writing

Teaching Kids Who Have Trauma

First and foremost, I think it’s important to remember that kids can’t learn under stress, so creating, a calm, safe, warm environment is the most important thing to focus on. What that looks like to you will mean something different, but it helps if the space is calm and you are calm. And if you aren’t calm, that you explain to the child that it’s not their fault because they will pick up on whatever energy is out there.

Trauma can make it difficult to focus, so often it is helpful to provide warm redirects and to understand that children facing trauma will often have shorter attention spans and will need patience and more breaks. Set more realistic goals for attention, get a baseline read by finding out the amount of time it takes for them to get overwhelmed and then work five minutes back from there. So if they freak out after 15 minutes, you know that they need a break at ten and slowly and gently work your way up. Breaks look different for every kid but the little ones benefit from physical movement, which can be walking or dancing. The older ones benefit from being able to stop sensory overload. I highly recommend music breaks or walk breaks.

It helps if you vocalize things for the kids. So in my case, I used to flinch if people touched me, someone broke me of it by noticing I was doing it and saying, “hey, you flinch when you are being touched, why is that” and then I could be both conscious and aware that my trauma wasn’t normal, this is especially important for victims of early childhood trauma and kids who went through years of trauma like I did.

I had a pass in my room where I allowed kids to step out at any time if they needed to gather themselves. It was used, very rarely, but it made the kids who needed it feel safer because they knew they had the option and they knew I was aware and they weren’t going to get in trouble for their trauma.

Some kids benefit from having a peer age buddy they sit next to or can call on if they need them. I gave my students input on the environment so they felt more in control of the situation.

Trauma can make kids feel uncontrolled frustration and anger and most of the time this is what leads to kids acting out. I’m a big believer in giving kids things like stress balls or stuffed animals (if they are little), this can give them a physical way to deal with their emotions and it’s something they get to be in control of. I also allow doodling as long as it doesn’t get in the way of work, I doodle myself and also often make comics or basically provide running commentary that are definitely not notes that I used to get in trouble for but it kept me from getting frustrated or blurting things out. In fact, I’ve used this for non-traumatized kids too.

If something happens and a kid starts to become defiant, DO NOT escalate by yelling at them in public. Ever. Ask them to take a break outside and go talk to them. Yelling will automatically trigger a negative response. Don’t take it personally, don’t assume they are just being a jerk or trying to engage in a power struggle. Be the adult in the situation and calmly tell them to take a break and then go talk to them. Kicking kids out of class and to the principal’s office ought to be reserved for students who are a direct physical danger to others, otherwise you are just sending the message that these kids are “bad” and unwanted and unlovable. Kids who have this self image will act out when a teacher loves them and likes them, because they will want you to confirm their image of themselves. That’s the worst thing you can do, instead you should break them down over time by loving them everyday no matter what they did the day before. Give your students a clean slate everyday. Are they likely to disappoint you by misbehaving on a given day? Yes, but in the long run, their behavior will change over time. And besides, you are the adult here, their job isn’t to please you or to make life easy for you, your job is to teach and love them. Be the adult.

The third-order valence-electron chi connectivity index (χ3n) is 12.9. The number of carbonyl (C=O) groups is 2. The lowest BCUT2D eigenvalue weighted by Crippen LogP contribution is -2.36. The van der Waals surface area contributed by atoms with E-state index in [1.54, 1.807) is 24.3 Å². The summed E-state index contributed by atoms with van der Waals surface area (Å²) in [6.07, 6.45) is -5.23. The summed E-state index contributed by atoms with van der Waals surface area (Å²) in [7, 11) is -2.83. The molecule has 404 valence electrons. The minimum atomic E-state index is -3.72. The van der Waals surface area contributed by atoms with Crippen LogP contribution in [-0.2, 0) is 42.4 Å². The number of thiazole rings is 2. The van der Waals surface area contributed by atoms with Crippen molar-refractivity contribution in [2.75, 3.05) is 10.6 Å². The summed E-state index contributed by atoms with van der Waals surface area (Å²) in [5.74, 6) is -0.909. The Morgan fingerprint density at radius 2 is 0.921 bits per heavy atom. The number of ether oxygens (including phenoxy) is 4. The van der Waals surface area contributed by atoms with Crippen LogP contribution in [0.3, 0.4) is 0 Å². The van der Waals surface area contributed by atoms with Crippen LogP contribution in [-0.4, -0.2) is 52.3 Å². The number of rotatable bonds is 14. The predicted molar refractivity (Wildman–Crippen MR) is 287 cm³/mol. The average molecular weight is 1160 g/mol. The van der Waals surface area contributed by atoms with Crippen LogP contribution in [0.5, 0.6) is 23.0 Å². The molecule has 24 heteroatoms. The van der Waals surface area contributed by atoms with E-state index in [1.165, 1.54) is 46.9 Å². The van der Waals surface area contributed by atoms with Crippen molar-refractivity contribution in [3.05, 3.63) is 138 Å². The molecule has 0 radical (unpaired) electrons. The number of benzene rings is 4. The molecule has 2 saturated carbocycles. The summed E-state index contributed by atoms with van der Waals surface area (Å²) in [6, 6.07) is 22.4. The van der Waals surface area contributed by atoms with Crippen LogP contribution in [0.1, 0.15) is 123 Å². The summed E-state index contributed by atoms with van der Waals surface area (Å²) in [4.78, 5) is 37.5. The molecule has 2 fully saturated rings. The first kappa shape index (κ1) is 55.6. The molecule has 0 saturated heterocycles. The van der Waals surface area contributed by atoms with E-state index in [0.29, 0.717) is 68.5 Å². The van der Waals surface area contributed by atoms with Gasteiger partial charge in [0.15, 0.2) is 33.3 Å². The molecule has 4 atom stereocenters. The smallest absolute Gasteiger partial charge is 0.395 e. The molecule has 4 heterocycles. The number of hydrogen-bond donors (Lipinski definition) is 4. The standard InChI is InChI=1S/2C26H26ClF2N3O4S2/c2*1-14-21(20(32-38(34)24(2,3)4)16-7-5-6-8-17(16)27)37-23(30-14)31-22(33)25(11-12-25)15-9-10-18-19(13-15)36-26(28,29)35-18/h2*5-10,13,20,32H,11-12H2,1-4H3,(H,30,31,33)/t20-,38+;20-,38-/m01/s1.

And the most important thing I can say is to remember that if a kid is acting out, he’s not being an asshole. There’s a reason for it. The best way to diffuse a freak out is to say, “hey, this isn’t like you. Is something going on? How can I help?”

And finally, it might seem obvious but I rarely see teachers do it, develop a rapport with students and open up a line of communication and ask them what they need to be successful. Giving them agency is critical and it sends all the right messages to them about their power and rights after being robbed of that. Some kids might not immediately turn into the compliant happy kids you want, some will take all year and some will take decades but if you are consistent, loving, kind and professional, you can take solace in knowing that they will remember that you provided the counter narrative and a model for what a good adult looks like.

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